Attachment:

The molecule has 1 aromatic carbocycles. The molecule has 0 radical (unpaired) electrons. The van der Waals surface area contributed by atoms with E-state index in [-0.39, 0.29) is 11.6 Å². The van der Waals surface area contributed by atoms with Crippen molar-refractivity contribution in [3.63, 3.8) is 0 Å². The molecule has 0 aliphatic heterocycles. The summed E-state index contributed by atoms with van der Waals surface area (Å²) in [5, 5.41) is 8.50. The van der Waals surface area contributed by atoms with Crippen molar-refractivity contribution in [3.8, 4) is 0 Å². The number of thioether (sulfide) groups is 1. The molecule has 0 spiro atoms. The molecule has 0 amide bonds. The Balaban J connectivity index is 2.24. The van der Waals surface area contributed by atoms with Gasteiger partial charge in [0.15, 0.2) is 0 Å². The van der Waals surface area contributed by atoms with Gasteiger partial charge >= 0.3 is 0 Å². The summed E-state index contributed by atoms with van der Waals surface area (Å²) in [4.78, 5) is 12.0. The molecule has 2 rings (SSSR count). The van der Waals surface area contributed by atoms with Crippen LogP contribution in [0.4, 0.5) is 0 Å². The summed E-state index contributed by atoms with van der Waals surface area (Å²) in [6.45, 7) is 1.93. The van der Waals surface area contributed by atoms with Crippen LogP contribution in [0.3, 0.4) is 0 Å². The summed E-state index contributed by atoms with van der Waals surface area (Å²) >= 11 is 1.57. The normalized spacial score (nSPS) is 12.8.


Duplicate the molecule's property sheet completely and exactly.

The molecule has 1 aromatic carbocycles. The molecule has 0 radical (unpaired) electrons. The van der Waals surface area contributed by atoms with E-state index in [-0.39, 0.29) is 11.6 Å². The van der Waals surface area contributed by atoms with Crippen molar-refractivity contribution in [3.63, 3.8) is 0 Å². The molecule has 0 aliphatic heterocycles. The summed E-state index contributed by atoms with van der Waals surface area (Å²) in [5, 5.41) is 8.50. The van der Waals surface area contributed by atoms with Crippen molar-refractivity contribution in [3.8, 4) is 0 Å². The number of thioether (sulfide) groups is 1. The molecule has 0 spiro atoms. The molecule has 0 amide bonds. The Balaban J connectivity index is 2.24. The van der Waals surface area contributed by atoms with Gasteiger partial charge in [0.15, 0.2) is 0 Å². The van der Waals surface area contributed by atoms with Gasteiger partial charge >= 0.3 is 0 Å². The summed E-state index contributed by atoms with van der Waals surface area (Å²) in [4.78, 5) is 12.0. The molecule has 2 rings (SSSR count). The van der Waals surface area contributed by atoms with Crippen LogP contribution in [0.4, 0.5) is 0 Å². The summed E-state index contributed by atoms with van der Waals surface area (Å²) in [6.45, 7) is 1.93. The van der Waals surface area contributed by atoms with Crippen LogP contribution in [0.3, 0.4) is 0 Å². The summed E-state index contributed by atoms with van der Waals surface area (Å²) >= 11 is 1.57. The normalized spacial score (nSPS) is 12.8.